Amanda Foreman: The American civil war battles go on

Roundup: Historians' Take

[Amanda Foreman is a historian and author of Georgiana, Duchess of Devonshire and A World on Fire: an Epic History of Two Nations Divided. She is also the recipient of the 1998 Whitbread Award for biography.]

In 1961 an official US commission oversaw thousands of events to celebrate the 100th anniversary of the American civil war. All 50 states joined in, but not surprisingly the biggest events took place in the 11 southern states that made up the defeated Confederacy. Citizens in Alabama celebrated with a full-scale re-enactment of the swearing in of the Confederate president, Jefferson Davis, in front of 50,000 spectators, followed by an inauguration ball attended by 5,000 guests. In South Carolina, where the first shots of the four-year war were fired, Confederate flags were flown from every building. There was a Miss Confederate beauty pageant, parades, and even a re-enactment of South Carolina's declaration of secession.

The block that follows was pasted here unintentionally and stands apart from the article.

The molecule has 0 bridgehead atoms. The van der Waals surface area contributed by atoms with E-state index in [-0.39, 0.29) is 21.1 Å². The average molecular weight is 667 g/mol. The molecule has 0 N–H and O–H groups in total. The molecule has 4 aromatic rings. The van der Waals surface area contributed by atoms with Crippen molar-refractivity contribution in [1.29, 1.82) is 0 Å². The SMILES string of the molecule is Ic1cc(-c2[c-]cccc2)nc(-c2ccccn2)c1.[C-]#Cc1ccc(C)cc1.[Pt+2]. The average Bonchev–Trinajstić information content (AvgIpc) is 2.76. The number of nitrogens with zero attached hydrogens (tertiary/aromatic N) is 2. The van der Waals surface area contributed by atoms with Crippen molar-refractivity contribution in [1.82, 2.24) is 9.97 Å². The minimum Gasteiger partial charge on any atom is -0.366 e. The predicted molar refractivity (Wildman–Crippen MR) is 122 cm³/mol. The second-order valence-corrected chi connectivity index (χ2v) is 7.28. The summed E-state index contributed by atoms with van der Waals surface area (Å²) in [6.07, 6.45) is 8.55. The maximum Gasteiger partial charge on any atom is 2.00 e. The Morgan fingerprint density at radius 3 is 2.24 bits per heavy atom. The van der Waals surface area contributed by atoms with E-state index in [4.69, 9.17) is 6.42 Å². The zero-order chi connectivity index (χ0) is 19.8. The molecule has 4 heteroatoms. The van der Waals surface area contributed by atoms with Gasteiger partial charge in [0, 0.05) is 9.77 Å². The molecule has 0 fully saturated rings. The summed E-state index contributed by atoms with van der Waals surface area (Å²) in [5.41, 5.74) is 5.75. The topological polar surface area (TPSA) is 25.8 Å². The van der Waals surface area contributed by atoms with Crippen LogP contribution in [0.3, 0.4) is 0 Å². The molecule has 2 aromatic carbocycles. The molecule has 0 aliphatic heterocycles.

By contrast the 150th anniversary of the civil war, which starts on 12 April, has been marked by boycotts, protests, and an embarrassed silence from the politicians in Washington DC.

All nations struggle in the aftermath of civil war. More than 100 years after the English civil war, for instance, any prelate who was "enthusiastic" about religion attracted censure and suspicion. The American war of 1861-65 is recent enough to be embedded still in cultural memory. But that isn't why it weighs so heavily on the American conscience...

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